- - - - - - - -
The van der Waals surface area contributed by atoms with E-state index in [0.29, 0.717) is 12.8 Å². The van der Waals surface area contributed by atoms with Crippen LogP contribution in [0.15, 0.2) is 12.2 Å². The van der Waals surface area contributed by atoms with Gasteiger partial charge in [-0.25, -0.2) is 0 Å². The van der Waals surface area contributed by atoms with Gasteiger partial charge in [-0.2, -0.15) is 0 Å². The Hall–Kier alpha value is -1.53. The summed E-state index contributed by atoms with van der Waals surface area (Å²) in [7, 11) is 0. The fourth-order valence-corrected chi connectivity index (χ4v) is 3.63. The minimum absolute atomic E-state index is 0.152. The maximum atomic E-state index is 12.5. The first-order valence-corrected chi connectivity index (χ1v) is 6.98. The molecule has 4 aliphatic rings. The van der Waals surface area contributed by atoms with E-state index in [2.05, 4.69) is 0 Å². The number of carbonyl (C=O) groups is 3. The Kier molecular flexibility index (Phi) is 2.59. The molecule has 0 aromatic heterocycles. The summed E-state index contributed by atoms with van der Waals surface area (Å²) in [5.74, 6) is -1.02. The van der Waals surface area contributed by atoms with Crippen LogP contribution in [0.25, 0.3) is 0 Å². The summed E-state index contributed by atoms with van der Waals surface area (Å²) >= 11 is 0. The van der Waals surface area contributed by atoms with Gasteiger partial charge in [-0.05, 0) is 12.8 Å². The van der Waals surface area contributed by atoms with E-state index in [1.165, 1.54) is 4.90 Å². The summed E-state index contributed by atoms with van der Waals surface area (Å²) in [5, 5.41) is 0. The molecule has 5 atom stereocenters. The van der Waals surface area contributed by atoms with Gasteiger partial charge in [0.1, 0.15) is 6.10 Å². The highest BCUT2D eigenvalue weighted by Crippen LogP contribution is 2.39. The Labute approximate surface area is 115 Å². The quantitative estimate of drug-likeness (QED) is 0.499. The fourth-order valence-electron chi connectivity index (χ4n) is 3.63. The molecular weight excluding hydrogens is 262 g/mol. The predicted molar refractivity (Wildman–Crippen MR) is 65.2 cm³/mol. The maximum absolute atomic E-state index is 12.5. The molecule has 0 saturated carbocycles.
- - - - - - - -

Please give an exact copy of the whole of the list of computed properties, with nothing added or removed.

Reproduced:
The van der Waals surface area contributed by atoms with E-state index in [0.29, 0.717) is 12.8 Å². The van der Waals surface area contributed by atoms with Crippen LogP contribution in [0.15, 0.2) is 12.2 Å². The van der Waals surface area contributed by atoms with Gasteiger partial charge in [-0.25, -0.2) is 0 Å². The van der Waals surface area contributed by atoms with Gasteiger partial charge in [-0.2, -0.15) is 0 Å². The Hall–Kier alpha value is -1.53. The summed E-state index contributed by atoms with van der Waals surface area (Å²) in [7, 11) is 0. The fourth-order valence-corrected chi connectivity index (χ4v) is 3.63. The minimum absolute atomic E-state index is 0.152. The maximum atomic E-state index is 12.5. The first-order valence-corrected chi connectivity index (χ1v) is 6.98. The molecule has 4 aliphatic rings. The van der Waals surface area contributed by atoms with E-state index in [2.05, 4.69) is 0 Å². The number of carbonyl (C=O) groups is 3. The Kier molecular flexibility index (Phi) is 2.59. The molecule has 0 aromatic heterocycles. The summed E-state index contributed by atoms with van der Waals surface area (Å²) in [5.74, 6) is -1.02. The van der Waals surface area contributed by atoms with Crippen LogP contribution in [0.25, 0.3) is 0 Å². The summed E-state index contributed by atoms with van der Waals surface area (Å²) >= 11 is 0. The van der Waals surface area contributed by atoms with Gasteiger partial charge in [-0.05, 0) is 12.8 Å². The van der Waals surface area contributed by atoms with E-state index in [1.165, 1.54) is 4.90 Å². The summed E-state index contributed by atoms with van der Waals surface area (Å²) in [5, 5.41) is 0. The molecule has 5 atom stereocenters. The van der Waals surface area contributed by atoms with Gasteiger partial charge in [0.1, 0.15) is 6.10 Å². The highest BCUT2D eigenvalue weighted by Crippen LogP contribution is 2.39. The Labute approximate surface area is 115 Å². The quantitative estimate of drug-likeness (QED) is 0.499. The fourth-order valence-electron chi connectivity index (χ4n) is 3.63. The molecular weight excluding hydrogens is 262 g/mol. The predicted molar refractivity (Wildman–Crippen MR) is 65.2 cm³/mol. The maximum absolute atomic E-state index is 12.5. The molecule has 0 saturated carbocycles.